He reaches across his student and plays through the changes, marking the syncopated rhythm with clucks of his tongue and pats of his right foot. "It's hard getting around that figure, because it's not the notes you usually play," Ethan remarks.
"It's like the standard blues we've been dealing with," Gilchrist replies, "but with little twists thrown in."
Ethan stabs at the keys again; Gilchrist stabs at them, too. The mentor sings out the wordless melody and the apprentice mimics the line on the keys. Finally, Ethan grasps the flow of the piece, and his mentor cries, "Yeah, that's it. That sounds good—nice and full." Big smiles break out on both faces.
"It's so interesting to hear these lessons," Kayle says after the session ends. "It's not like a classical lesson where Ethan plays what's put in front of him. This is more of a dialogue, a back-and-forth to find out where they're going."
"When my mom first mentioned an apprenticeship," Ethan recalls, "I was confused. Why would I want to be a blacksmith or a cobbler? But when she explained it to me, it sounded like a good thing, because I felt stuck on the piano. I'd been doing the traditional New Orleans thing, but I couldn't get to the next stage. Working side-by-side with Lafayette has gotten me there."
Gilchrist occupies a unique position in Maryland Traditions, for he was an apprentice in the program before he became a master. Between July 2007 and June 2008, he apprenticed with master artist Carl Grubbs, a saxophonist who has recorded with Stanley Clarke, Julius Hemphill, and others. The year of lessons in Grubbs's Baltimore County basement led to a joint concert (with Mike Formanek on bass and Eric Allen on drums) at Baltimore's An die Musik that was recorded and, thanks to a second grant, released as a CD, Maryland Traditions in Jazz.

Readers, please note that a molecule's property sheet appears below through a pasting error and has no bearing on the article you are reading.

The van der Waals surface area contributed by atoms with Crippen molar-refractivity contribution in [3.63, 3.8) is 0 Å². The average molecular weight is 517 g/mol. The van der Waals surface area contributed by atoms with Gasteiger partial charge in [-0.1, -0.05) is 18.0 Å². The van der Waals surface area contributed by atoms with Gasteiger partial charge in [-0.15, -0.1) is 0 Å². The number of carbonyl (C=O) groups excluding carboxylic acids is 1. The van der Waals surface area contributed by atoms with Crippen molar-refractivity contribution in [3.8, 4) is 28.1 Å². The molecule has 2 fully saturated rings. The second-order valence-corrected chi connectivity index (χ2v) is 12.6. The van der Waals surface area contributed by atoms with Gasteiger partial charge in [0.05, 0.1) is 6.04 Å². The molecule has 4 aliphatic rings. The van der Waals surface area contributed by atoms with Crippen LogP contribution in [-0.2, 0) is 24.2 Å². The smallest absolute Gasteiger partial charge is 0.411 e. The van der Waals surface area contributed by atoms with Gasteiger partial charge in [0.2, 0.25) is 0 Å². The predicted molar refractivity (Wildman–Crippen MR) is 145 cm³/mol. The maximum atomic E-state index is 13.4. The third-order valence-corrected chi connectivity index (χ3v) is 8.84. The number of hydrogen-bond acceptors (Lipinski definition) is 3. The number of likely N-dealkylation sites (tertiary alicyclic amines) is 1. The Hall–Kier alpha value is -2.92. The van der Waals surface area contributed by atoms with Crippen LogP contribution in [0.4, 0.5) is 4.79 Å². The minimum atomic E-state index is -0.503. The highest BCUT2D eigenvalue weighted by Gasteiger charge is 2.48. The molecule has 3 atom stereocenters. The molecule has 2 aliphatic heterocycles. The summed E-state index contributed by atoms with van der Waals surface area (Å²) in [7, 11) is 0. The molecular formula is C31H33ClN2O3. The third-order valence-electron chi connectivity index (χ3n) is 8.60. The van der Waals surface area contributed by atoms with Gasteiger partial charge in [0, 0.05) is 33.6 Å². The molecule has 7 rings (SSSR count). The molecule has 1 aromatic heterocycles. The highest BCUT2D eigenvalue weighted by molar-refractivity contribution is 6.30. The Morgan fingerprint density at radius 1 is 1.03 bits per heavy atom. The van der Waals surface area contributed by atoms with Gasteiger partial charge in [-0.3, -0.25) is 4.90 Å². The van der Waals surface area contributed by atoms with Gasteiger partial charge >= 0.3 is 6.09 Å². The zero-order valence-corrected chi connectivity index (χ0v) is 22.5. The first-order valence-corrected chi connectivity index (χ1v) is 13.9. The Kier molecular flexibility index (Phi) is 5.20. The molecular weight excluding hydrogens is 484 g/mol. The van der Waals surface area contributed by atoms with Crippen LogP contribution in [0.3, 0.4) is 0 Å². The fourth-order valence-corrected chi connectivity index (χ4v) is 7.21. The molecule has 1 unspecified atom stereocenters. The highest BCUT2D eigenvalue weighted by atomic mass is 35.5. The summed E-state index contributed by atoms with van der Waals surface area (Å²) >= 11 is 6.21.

But this mentoring story goes back much further than that. In 1958, when Grubbs was a fledgling 13-year-old musician in Philadelphia, he traveled with his parents and older brother to New York to visit their cousin Naima. There, he met Naima's husband, saxophone great John Coltrane.
"Man, I was so green that when I saw him with his neck strap on, I thought it was a funny tie," Grubbs remembers. "We were sleeping at their place at 103rd and Broadway, and we knew John was awake when we heard him playing tenor sax for an hour. . . John explained that he was playing the intervals to his recent composition, 'Giant Steps'; he even showed us the voicings on the piano.